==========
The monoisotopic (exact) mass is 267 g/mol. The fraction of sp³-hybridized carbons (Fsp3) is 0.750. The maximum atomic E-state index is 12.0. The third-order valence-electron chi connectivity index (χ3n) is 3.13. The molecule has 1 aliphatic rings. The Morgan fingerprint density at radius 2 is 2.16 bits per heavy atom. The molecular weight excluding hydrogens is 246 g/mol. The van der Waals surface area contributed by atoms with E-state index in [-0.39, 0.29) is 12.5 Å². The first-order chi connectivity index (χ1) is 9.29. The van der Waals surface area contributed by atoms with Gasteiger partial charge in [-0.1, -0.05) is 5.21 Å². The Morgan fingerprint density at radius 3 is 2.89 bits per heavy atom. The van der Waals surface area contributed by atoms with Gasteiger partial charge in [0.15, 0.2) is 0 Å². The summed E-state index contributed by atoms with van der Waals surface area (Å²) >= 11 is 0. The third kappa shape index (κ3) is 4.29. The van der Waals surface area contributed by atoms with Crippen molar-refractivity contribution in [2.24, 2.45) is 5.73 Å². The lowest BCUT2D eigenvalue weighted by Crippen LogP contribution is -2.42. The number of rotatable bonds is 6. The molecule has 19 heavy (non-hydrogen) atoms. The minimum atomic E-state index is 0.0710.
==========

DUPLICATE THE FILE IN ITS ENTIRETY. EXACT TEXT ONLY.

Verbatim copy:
The monoisotopic (exact) mass is 267 g/mol. The fraction of sp³-hybridized carbons (Fsp3) is 0.750. The maximum atomic E-state index is 12.0. The third-order valence-electron chi connectivity index (χ3n) is 3.13. The molecule has 1 aliphatic rings. The Morgan fingerprint density at radius 2 is 2.16 bits per heavy atom. The molecular weight excluding hydrogens is 246 g/mol. The van der Waals surface area contributed by atoms with E-state index in [-0.39, 0.29) is 12.5 Å². The first-order chi connectivity index (χ1) is 9.29. The van der Waals surface area contributed by atoms with Gasteiger partial charge in [-0.1, -0.05) is 5.21 Å². The Morgan fingerprint density at radius 3 is 2.89 bits per heavy atom. The van der Waals surface area contributed by atoms with Gasteiger partial charge in [0.15, 0.2) is 0 Å². The summed E-state index contributed by atoms with van der Waals surface area (Å²) >= 11 is 0. The third kappa shape index (κ3) is 4.29. The van der Waals surface area contributed by atoms with Crippen molar-refractivity contribution in [2.24, 2.45) is 5.73 Å². The lowest BCUT2D eigenvalue weighted by Crippen LogP contribution is -2.42. The number of rotatable bonds is 6. The molecule has 19 heavy (non-hydrogen) atoms. The minimum atomic E-state index is 0.0710.